The Byelorussian Soviet Republic: 1971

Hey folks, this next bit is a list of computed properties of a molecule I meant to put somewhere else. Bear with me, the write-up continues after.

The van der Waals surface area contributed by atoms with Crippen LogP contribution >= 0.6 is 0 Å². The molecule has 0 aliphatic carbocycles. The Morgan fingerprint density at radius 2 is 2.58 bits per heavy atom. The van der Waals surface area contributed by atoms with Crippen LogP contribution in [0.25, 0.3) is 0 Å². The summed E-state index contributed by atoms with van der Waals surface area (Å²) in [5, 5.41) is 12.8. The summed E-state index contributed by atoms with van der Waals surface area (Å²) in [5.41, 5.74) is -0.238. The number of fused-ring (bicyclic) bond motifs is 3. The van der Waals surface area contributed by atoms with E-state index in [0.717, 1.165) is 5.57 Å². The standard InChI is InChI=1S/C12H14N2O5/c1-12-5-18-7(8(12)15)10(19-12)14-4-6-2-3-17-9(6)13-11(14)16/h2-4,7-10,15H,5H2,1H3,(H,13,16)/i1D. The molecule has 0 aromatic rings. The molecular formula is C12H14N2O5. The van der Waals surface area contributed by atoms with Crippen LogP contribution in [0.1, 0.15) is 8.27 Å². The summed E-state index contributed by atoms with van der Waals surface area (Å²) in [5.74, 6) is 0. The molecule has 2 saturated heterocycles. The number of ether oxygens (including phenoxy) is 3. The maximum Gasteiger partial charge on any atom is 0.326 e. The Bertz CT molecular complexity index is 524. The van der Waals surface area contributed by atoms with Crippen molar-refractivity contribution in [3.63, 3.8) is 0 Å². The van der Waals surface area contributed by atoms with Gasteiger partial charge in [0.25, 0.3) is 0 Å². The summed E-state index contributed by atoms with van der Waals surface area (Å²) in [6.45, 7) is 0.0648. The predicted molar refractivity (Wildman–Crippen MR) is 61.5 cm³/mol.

This map appeared in the front cover of the December 1971 issue of Soviet Life magazine. Soviet Life, as you might have guessed, has grown along with its namesake, becoming Russian Life today. Back in the 1970s, the magazine presented the Soviet Union in a less-than-propagandic way, avoiding too much political content and focusing on common life in the USSR. It made it into the hands of Americans, under the agreement that the Soviet regime would distribute the magazine America to citizens of Russia. In this issue, we learn of Belorussia’s contributions to the world, its participation in WWII and the United Nations, and its advances in arts and sciences. Most all of the article content can be found condensed into this illustrated map, showing off everything from classic styles of dress to cheese to construction equipment. The big logo in the middle is the Soviet-era symbol of Belarus, slightly different from an earlier style (which in turn was based on a general Soviet symbol): today’s symbol is strikingly similar, but exchanging the hammer and sickle for their own nation’s outline. While retaining some Soviet symbolism, the country changed its name from the Soviet-sounding “Belorussia” to “Belarus” with their independence.

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